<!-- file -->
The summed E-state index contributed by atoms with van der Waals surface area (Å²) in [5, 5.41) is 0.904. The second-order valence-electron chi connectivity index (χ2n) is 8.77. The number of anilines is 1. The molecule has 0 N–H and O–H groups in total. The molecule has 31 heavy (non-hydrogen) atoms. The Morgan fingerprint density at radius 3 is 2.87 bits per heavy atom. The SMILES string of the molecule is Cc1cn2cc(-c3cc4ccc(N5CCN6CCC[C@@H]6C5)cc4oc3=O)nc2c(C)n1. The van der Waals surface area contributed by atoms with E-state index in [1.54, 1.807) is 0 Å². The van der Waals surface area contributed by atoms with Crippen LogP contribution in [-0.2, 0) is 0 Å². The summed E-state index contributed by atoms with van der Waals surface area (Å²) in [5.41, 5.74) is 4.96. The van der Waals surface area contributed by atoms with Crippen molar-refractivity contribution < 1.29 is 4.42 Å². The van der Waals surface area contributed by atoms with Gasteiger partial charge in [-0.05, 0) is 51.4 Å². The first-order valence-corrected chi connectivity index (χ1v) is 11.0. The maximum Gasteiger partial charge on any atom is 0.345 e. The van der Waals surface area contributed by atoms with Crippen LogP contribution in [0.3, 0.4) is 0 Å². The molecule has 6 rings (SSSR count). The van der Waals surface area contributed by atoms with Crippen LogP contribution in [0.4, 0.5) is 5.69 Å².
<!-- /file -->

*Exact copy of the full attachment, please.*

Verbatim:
The summed E-state index contributed by atoms with van der Waals surface area (Å²) in [5, 5.41) is 0.904. The second-order valence-electron chi connectivity index (χ2n) is 8.77. The number of anilines is 1. The molecule has 0 N–H and O–H groups in total. The molecule has 31 heavy (non-hydrogen) atoms. The Morgan fingerprint density at radius 3 is 2.87 bits per heavy atom. The SMILES string of the molecule is Cc1cn2cc(-c3cc4ccc(N5CCN6CCC[C@@H]6C5)cc4oc3=O)nc2c(C)n1. The van der Waals surface area contributed by atoms with E-state index in [1.54, 1.807) is 0 Å². The van der Waals surface area contributed by atoms with Crippen LogP contribution in [-0.2, 0) is 0 Å². The summed E-state index contributed by atoms with van der Waals surface area (Å²) in [5.41, 5.74) is 4.96. The van der Waals surface area contributed by atoms with Crippen molar-refractivity contribution < 1.29 is 4.42 Å². The van der Waals surface area contributed by atoms with Gasteiger partial charge in [-0.05, 0) is 51.4 Å². The first-order valence-corrected chi connectivity index (χ1v) is 11.0. The maximum Gasteiger partial charge on any atom is 0.345 e. The van der Waals surface area contributed by atoms with Crippen LogP contribution in [0.3, 0.4) is 0 Å². The molecule has 6 rings (SSSR count). The van der Waals surface area contributed by atoms with Crippen LogP contribution in [0.4, 0.5) is 5.69 Å².